What You Ought to Know About Storytelling Before Writing Your Next Blog Post



Don’t just write. Write about something. Do more than entertain. You’re not a dancing monkey. You’re a storyteller, embrace that responsibility. ~ Chuck Wendig

When we market our business, message, or cause online there is an obligation, inherent to attracting attention and building an audience, that we tell our story.

Our story sets the foundation for every action we take.

Stories activate the portions of our brain simulating the event or experience we’re describing. A well told doesn’t just metaphorically place our audience inside a scene or moment in time, but our brains actually attempt to duplicate the sensory functions as if we were there.

Facts are boring.

A series of facts, bullet points on a powerpoint, your product details, a list of services, a mundane tweet or Facebook post…

…our brain recognizes the words, categorizes them and shuts back down. A short burst of activity in a very small portion of the brain.

Our brains are capturing the information but in no way stimulated to take action.

But when confronted with a story our brain lights up like a redneck 4th of July party (think five-year-olds with Roman Candles… lots of action, everywhere).

Stories Activate.

Why is it important to activate your audience’s brain?

An activated brain wants to take action.

As marketers and business owners isn’t this why we tell our story in the first place? So our audience will take action? Buy our wares?

Hell yes it is.

Stories allow us to touch our audience with the broadest stroke.

Robert Fulford, in The Triumph of Narrative, wrote:

Of all the ways we communicate with one another, the story has established itself as the most comfortable, the most versatile–and perhaps also the most dangerous. Stories touch all of us, reaching across cultures and generations, accompanying humanity down the centuries. Assembling facts or incidents into tales is the only form of expression and entertainment that most of us enjoy equally at age three and age seventy-three. 

For this reason stories are essential to Connected Generation marketing.

We forget to tell our story.

We often forget about storytelling in exchange for SEO… or social media marketing strategies… or what widgets we should have in our sidebar.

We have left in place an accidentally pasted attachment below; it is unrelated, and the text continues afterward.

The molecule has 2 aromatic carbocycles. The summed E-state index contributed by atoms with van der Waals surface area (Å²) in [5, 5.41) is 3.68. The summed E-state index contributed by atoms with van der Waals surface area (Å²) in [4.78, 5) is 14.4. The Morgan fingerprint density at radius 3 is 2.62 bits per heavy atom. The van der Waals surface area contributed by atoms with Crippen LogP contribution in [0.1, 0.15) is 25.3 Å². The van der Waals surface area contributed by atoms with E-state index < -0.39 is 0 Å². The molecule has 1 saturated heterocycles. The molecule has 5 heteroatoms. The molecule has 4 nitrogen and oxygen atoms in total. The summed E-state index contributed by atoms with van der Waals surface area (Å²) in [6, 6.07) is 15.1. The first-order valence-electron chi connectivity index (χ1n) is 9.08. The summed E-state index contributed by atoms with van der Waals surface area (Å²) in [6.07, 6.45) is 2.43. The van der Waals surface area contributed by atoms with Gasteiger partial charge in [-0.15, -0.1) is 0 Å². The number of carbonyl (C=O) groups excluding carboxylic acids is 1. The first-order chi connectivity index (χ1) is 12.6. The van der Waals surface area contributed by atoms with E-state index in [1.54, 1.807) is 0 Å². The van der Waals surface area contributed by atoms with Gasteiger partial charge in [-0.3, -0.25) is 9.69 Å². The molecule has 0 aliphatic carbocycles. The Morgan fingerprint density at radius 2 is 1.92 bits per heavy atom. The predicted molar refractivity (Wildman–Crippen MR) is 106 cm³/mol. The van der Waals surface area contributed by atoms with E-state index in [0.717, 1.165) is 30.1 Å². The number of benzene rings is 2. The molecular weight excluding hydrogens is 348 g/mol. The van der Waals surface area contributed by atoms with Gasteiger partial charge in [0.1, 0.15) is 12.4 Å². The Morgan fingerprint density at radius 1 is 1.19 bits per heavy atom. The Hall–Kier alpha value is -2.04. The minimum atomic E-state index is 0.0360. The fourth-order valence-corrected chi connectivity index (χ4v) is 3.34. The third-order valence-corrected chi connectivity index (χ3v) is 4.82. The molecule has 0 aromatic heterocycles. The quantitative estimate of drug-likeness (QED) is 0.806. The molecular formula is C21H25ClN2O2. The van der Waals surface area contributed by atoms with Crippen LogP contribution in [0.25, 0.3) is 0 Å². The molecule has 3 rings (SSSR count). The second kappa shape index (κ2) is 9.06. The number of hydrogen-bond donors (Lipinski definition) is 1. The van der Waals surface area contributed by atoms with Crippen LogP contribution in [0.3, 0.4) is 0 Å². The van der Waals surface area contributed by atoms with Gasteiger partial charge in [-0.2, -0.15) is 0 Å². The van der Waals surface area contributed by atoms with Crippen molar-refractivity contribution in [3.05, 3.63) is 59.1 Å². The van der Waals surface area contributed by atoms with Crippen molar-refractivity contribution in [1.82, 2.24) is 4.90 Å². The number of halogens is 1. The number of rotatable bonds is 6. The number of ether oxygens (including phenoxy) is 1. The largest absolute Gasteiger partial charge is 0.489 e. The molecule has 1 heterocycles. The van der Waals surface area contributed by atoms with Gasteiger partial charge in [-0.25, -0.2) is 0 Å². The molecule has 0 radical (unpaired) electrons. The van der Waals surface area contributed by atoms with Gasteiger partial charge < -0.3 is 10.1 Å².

I’ve let my brain go to these places as well. But it’s time to stop.

Storytelling is what engages our audience, captures their attention, and ultimately turns readers into customers and clients enamored by our brand.

Storytelling is what keeps customers and clients coming back over and over again.

Your story is a drug.

When you can consistently activate your audience’s brain it becomes a narcotic. Your audience becomes subconsciously addicted to the sensory activity they feel when consuming your stories.

Consumers may visit us on price, they may inquire on price, but they’re staying for the story.

I don’t believe a single word of the nonsense being propagated throughout the business community that Connected Generation consumers don’t care about the human side of the business…

…if anything they care more!

It’s just that traditional new business acquisition has been for so long about who can spend the most. Today’s average business owner and/or marketer has simply forgotten how to tell their story.

Telling the story of our business will soon be as much a part of our job description as the ability to type on a keyboard.

Those who can’t or refuse to tell their story for fear of being judged or because of some misguided attempt to “sound corporate” will be left behind…

…chasing tactics and schemes never able to achieve the results experienced by their peers.

Your Next Blog Post.

Make your next blog post a story… but not just any story.

Your next blog post should tell the story of how someone else HELPED YOU. Not how you or your product helped someone else. Your next blog post should have NOTHING to do with your work or how someone can work with you.

I want you to SELL someone’s else’s product, service, message, cause, beliefs… what they do or how they helped you doesn’t matter.

To tell our own story better we must first be able to tell the story of others.

Here’s a simple framework for your story:

  1. Start with your problem
  2. Why did you choose this particular individual or business?
  3. How did they help you?
  4. What has been the impact of that help?

Very basic stuff.

Tell their story and when you’re done email me a link to your story. I’ll feature here on Content Warfare in a future post on Storytelling.

Thank you and Good luck,

I am Ryan Hanley.

P.S. if you enjoyed this article on Storytelling and would like more information on becoming a Content Warrior click here.

photo credit: …-Wink-…


How has storytelling impacted your business? What advice would you give someone currently NOT telling stories?

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